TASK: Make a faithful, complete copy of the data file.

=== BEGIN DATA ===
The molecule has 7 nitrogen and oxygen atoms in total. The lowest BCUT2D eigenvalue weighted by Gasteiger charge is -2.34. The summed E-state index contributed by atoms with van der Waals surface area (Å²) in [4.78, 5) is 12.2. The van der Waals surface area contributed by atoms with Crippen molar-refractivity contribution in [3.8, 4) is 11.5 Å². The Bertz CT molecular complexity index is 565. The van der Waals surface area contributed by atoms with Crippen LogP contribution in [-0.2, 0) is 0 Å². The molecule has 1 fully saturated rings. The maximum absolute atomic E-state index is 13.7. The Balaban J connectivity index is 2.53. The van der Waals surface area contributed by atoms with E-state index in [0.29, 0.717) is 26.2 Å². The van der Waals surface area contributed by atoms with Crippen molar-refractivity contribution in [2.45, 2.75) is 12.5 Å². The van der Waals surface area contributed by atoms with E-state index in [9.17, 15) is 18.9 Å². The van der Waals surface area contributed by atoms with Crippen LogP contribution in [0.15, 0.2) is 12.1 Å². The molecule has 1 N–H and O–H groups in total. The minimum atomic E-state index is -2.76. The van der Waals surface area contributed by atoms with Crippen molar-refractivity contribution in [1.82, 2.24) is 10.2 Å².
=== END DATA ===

The molecule has 7 nitrogen and oxygen atoms in total. The lowest BCUT2D eigenvalue weighted by Gasteiger charge is -2.34. The summed E-state index contributed by atoms with van der Waals surface area (Å²) in [4.78, 5) is 12.2. The van der Waals surface area contributed by atoms with Crippen molar-refractivity contribution in [3.8, 4) is 11.5 Å². The Bertz CT molecular complexity index is 565. The van der Waals surface area contributed by atoms with Crippen LogP contribution in [-0.2, 0) is 0 Å². The molecule has 1 fully saturated rings. The maximum absolute atomic E-state index is 13.7. The Balaban J connectivity index is 2.53. The van der Waals surface area contributed by atoms with E-state index in [0.29, 0.717) is 26.2 Å². The van der Waals surface area contributed by atoms with Crippen molar-refractivity contribution in [2.45, 2.75) is 12.5 Å². The van der Waals surface area contributed by atoms with E-state index in [9.17, 15) is 18.9 Å². The van der Waals surface area contributed by atoms with Crippen LogP contribution in [0.15, 0.2) is 12.1 Å². The molecule has 1 N–H and O–H groups in total. The minimum atomic E-state index is -2.76. The van der Waals surface area contributed by atoms with Crippen molar-refractivity contribution in [1.82, 2.24) is 10.2 Å².